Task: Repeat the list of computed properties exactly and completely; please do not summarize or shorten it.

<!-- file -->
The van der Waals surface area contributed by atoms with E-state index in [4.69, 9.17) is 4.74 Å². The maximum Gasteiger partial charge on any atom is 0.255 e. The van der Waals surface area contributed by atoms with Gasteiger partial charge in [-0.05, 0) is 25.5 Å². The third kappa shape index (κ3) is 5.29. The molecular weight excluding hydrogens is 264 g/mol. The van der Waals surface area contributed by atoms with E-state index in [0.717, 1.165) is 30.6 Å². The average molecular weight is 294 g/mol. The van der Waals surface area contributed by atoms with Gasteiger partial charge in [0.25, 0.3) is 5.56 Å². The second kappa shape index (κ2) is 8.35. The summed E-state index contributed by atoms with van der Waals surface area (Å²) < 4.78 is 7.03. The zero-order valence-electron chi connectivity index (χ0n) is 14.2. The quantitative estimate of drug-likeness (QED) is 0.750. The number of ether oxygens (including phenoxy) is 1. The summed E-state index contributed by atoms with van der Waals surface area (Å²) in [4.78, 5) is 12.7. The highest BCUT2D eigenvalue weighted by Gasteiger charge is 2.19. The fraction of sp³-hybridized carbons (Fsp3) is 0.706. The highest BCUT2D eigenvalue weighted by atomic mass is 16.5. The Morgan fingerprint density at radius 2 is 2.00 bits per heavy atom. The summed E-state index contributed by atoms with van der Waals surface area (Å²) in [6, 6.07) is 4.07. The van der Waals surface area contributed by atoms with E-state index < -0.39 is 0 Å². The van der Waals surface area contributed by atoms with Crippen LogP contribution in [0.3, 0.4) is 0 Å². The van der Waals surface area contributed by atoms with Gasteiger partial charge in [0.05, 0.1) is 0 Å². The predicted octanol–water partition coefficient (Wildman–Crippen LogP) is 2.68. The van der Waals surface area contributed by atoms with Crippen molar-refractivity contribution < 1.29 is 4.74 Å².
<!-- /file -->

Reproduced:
The van der Waals surface area contributed by atoms with E-state index in [4.69, 9.17) is 4.74 Å². The maximum Gasteiger partial charge on any atom is 0.255 e. The van der Waals surface area contributed by atoms with Gasteiger partial charge in [-0.05, 0) is 25.5 Å². The third kappa shape index (κ3) is 5.29. The molecular weight excluding hydrogens is 264 g/mol. The van der Waals surface area contributed by atoms with E-state index in [0.717, 1.165) is 30.6 Å². The average molecular weight is 294 g/mol. The van der Waals surface area contributed by atoms with Gasteiger partial charge in [0.25, 0.3) is 5.56 Å². The second kappa shape index (κ2) is 8.35. The summed E-state index contributed by atoms with van der Waals surface area (Å²) < 4.78 is 7.03. The zero-order valence-electron chi connectivity index (χ0n) is 14.2. The quantitative estimate of drug-likeness (QED) is 0.750. The number of ether oxygens (including phenoxy) is 1. The summed E-state index contributed by atoms with van der Waals surface area (Å²) in [4.78, 5) is 12.7. The highest BCUT2D eigenvalue weighted by Gasteiger charge is 2.19. The fraction of sp³-hybridized carbons (Fsp3) is 0.706. The highest BCUT2D eigenvalue weighted by atomic mass is 16.5. The Morgan fingerprint density at radius 2 is 2.00 bits per heavy atom. The summed E-state index contributed by atoms with van der Waals surface area (Å²) in [6, 6.07) is 4.07. The van der Waals surface area contributed by atoms with E-state index < -0.39 is 0 Å². The van der Waals surface area contributed by atoms with Crippen LogP contribution in [0.3, 0.4) is 0 Å². The van der Waals surface area contributed by atoms with Gasteiger partial charge in [0.05, 0.1) is 0 Å². The predicted octanol–water partition coefficient (Wildman–Crippen LogP) is 2.68. The van der Waals surface area contributed by atoms with Crippen molar-refractivity contribution < 1.29 is 4.74 Å².